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Welcome to our Grow Lights Setup! This setup is the result of a couple of years of trial and error, but I am now confident that this is all you need to start your seedlings from scratch every spring. We’ll cover materials like seedling trays, as well as more expensive items such as grow lights. So let’s dive in:
- Seedling trays. There’s an art to choosing the best size for seedling trays, so that it holds the perfect amount of water and gives the roots enough room to grow. These germination plugs are perfect when coupled with 1020 bottom trays.
- Nursery pots. When it’s time to transplant seedlings to bigger pots, you’ll need nursery pots. I recommend getting 2.5 inch nursery pots, ideally square so you can fit them in the 1020 trays.
- Humidity domes. Some seeds won’t germinate unless the environment is really moist and they have access to light without drying out. You’ll only need one or two humidity domes for the germination phase.
- Seed starting mix. You can create your own seed starting mix, as long as you have the right ingredients and use the right ratios. Or you can save yourself the trouble and use a high quality, organic seed starter.
- Indoor watering can. This might be a silly tool to have – after all, you can just use a bottle – but a watering can nozzle is ideal for accessing those seedling trays for bottom watering.
Grow lights are a high-ticket item, and I suggest you invest in professional, full-spectrum hydroponic lights that are energy-efficient and don’t put out too much heat. I bought 3 lights to fit my 3 shelves and this surface covers all my indoor gardening needs.
- Mars Hydro TSL 2000. I chose these particular grow lights from Mars Hydro for their shape and how they perfectly fit my shelving unit. You can choose a different size to meet your own needs.
Let me tell you, these lights did not disappoint! They’re so strong, but their intensity is adjustable, suitable for the seedling, flowering and fruiting stage of a plant. You can even grow a tomato plant from start to finish with the help of these lights. If anything, you should be worried that seedlings grow too fast, so don’t start your seeds too soon!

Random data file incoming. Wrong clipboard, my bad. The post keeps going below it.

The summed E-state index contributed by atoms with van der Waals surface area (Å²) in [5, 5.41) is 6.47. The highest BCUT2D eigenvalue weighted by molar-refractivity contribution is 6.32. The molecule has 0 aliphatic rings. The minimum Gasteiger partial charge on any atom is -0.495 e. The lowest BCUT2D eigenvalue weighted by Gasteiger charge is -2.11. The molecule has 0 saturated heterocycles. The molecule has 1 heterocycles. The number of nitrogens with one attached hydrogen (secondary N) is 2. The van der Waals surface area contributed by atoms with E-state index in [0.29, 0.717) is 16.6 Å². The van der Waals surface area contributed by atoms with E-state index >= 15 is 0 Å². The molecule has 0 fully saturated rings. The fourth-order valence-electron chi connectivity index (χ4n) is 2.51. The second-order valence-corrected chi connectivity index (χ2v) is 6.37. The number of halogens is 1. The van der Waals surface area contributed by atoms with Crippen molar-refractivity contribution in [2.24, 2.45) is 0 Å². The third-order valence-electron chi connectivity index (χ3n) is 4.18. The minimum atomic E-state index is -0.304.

Indoor Growing Setup:
- Heavy duty shelving unit. Why not go vertical when growing plants indoors and save some space? Most of us don’t have an entire room to dedicate to indoor growing. So here’s a heavy duty shelving unit similar to what I use – it needs to be sturdy, and ideally have a wire rack so you can secure the lights to it. I use a 4-shelf unit.
- Seedling heat mat. Not all seeds are made the same, some need heat to germinate, others like it a little colder. To fix this difference, you can use one seedling heat mat for starting your heat loving plants, while you start your cool weather crops on the bottom of the shelf with no heat mat underneath.
- Oscillating fan. If you’re not careful, you can get mold on your seedling’s growing medium, or even worse – on your walls. Always use an oscillating fan to get rid of excess moisture. As a bonus, your seedlings’ stems will be sturdier from the wind-like effect.
- Space Heater. If you’re planning to grow your seedlings in a room that gets cold – like a basement – make use of a space heater during those early spring months, when nights can get really cold.
- Plug-in timer. You’ll need to run your grow lights 12 to 16 hours per day, so a plug-in timer is the best way to automate this. As for heat mats, I like to leave them running 24/7.
- Thermometer. Lastly, this may seem like a no-brainer, but you’ll need a digital thermometer to keep track of the temperature underneath your grow lights, and maybe another one that monitors the room temperature away from your setup. Choose a digital thermometer that has a humidity meter too – it will come in handy.
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Have a great gardening season!